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Sad but true: study finds depression does not inspire artists’ best work

by Rachel Corbett  |  22 December 2015
Sad but true: study finds depression does not inspire artists’ best work
Pablo Picasso's Portrait of Angel Fernandez de Soto (1903) at Christie's London in 2010. © SUZANNE PLUNKETT/Reuters/Corbis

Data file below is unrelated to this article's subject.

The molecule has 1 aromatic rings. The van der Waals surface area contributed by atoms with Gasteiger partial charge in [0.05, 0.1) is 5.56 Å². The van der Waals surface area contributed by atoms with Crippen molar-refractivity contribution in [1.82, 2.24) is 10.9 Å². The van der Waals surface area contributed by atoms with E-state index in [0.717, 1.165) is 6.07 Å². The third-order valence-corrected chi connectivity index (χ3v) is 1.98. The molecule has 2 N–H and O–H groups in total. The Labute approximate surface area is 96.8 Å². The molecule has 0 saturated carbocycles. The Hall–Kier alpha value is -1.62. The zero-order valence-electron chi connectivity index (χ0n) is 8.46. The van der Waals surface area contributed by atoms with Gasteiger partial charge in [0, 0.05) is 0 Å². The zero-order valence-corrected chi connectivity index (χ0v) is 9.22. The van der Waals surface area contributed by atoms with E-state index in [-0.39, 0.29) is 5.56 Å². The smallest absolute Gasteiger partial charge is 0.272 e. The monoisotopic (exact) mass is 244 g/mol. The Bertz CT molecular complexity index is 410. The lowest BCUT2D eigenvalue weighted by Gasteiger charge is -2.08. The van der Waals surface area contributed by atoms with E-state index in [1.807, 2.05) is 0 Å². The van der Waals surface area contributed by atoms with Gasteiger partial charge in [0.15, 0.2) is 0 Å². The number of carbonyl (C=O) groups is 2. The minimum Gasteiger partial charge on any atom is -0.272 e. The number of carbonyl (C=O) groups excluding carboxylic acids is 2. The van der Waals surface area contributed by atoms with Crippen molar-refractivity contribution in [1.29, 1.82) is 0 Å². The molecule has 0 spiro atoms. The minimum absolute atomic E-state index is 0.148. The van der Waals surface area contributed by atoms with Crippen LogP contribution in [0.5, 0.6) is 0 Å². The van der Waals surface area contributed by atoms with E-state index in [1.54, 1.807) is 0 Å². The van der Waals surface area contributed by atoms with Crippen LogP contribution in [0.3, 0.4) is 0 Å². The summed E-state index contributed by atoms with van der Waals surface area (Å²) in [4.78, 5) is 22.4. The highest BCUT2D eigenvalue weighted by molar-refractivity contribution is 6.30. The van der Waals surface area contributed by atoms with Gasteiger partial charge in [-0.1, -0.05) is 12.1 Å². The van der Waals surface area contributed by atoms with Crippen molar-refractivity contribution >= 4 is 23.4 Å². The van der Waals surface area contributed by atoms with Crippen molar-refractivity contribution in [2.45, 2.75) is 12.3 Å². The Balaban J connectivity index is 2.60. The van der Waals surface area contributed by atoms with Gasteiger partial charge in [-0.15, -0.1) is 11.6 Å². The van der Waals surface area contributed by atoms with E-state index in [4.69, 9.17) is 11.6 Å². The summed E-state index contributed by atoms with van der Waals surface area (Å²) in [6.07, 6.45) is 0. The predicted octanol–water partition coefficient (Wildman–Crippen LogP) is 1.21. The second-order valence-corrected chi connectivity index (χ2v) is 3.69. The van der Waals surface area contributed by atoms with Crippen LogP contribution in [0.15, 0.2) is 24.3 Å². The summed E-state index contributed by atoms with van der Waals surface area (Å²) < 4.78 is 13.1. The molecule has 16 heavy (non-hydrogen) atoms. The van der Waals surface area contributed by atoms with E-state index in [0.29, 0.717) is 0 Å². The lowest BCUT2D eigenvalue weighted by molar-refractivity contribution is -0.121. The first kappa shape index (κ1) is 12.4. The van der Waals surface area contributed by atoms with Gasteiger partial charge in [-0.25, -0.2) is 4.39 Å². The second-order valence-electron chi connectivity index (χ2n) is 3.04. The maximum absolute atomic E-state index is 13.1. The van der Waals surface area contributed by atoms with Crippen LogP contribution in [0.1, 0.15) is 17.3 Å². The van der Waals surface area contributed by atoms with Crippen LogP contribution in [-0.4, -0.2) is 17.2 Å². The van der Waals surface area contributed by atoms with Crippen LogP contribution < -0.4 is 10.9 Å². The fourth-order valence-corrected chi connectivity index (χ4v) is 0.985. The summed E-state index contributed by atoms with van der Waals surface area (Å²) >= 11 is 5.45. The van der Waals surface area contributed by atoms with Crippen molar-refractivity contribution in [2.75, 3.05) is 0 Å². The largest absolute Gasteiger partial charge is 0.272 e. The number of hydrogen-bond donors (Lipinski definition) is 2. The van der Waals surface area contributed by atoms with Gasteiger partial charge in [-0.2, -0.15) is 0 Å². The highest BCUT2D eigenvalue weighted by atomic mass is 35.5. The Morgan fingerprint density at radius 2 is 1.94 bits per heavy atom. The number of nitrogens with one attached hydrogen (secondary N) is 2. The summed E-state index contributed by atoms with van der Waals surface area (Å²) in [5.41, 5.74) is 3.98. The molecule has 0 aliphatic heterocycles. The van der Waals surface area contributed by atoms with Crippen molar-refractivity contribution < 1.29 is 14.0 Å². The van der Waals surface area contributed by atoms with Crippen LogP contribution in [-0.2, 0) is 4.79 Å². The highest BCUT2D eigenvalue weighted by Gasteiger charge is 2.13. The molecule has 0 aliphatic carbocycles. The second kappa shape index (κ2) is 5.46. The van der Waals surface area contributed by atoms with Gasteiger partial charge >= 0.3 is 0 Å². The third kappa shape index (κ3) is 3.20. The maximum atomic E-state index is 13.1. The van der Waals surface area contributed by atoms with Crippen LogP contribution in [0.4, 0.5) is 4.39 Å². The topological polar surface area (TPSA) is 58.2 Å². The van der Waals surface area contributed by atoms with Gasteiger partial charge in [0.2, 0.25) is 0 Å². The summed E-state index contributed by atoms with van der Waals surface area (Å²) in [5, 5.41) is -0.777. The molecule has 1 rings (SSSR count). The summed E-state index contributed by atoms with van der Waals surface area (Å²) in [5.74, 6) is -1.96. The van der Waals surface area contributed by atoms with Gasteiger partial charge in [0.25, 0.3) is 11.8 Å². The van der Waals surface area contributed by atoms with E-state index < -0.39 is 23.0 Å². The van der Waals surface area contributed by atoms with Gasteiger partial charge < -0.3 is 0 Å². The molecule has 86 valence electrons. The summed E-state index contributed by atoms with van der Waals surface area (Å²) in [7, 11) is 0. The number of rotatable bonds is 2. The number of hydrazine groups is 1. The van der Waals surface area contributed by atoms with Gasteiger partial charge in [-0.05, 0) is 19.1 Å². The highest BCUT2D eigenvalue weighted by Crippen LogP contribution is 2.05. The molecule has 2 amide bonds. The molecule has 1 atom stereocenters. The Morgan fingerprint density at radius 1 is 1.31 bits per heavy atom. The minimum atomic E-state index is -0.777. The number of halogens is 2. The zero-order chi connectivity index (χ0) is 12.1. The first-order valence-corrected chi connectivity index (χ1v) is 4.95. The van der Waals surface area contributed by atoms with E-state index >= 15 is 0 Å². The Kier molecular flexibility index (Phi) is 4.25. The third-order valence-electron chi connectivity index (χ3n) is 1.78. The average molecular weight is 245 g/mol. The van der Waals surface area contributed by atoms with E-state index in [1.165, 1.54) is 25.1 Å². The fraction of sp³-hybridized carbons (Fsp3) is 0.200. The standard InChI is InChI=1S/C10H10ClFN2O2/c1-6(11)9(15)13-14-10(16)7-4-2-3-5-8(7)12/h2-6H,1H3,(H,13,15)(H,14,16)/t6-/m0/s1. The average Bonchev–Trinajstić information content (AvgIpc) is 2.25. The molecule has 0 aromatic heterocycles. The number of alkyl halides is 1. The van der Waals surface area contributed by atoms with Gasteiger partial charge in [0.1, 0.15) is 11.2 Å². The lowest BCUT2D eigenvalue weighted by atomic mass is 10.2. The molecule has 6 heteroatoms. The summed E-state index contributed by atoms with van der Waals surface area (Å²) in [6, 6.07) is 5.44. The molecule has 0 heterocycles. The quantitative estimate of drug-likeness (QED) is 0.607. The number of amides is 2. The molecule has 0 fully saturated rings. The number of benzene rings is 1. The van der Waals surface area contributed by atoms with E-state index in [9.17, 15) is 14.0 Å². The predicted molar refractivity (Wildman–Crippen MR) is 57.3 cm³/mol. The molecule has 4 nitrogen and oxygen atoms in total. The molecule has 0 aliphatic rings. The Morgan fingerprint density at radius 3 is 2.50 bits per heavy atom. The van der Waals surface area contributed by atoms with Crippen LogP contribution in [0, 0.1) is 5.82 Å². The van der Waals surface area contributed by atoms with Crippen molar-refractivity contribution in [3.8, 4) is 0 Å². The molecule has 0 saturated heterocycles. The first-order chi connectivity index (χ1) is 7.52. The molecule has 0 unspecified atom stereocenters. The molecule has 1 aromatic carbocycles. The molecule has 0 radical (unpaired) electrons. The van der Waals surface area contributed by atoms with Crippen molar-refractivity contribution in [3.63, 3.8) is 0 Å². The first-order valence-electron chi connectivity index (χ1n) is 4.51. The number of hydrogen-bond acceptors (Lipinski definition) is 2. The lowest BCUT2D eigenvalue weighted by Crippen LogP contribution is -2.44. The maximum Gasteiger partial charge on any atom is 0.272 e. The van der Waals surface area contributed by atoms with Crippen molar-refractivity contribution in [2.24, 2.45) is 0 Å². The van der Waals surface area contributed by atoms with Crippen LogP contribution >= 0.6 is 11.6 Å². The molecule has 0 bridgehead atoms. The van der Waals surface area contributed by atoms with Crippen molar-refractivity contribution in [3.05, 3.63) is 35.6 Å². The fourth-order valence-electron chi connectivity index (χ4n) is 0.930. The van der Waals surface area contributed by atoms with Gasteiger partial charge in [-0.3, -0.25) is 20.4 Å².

There’s a widespread myth that the suicide of Picasso’s friend Carlos Casagemas moved the artist to enter his mournful Blue Period. Does suffering really inspire creativity? Not according to a recent study by Kathryn Graddy, an economics professor at Brandeis University in Massachusetts. Graddy analysed sales data and museum acquisition histories for 12,000 works made between 1900 and 1920. She found that those created within a year of a loved one’s death sold for significantly less at auction than examples by the same artist created during less turbulent times. Works painted within two years of a personal loss were also significantly less likely to be included in the collection of the Metropolitan Museum of Art, New York. “The concept of a ‘flow state’ that people enter when being very creative has gained acceptance by psychologists,” Graddy writes in her report, Death, Bereavement and Creativity. But distraction is the “enemy of flow” and thus, “death and bereavement can reduce creativity”.

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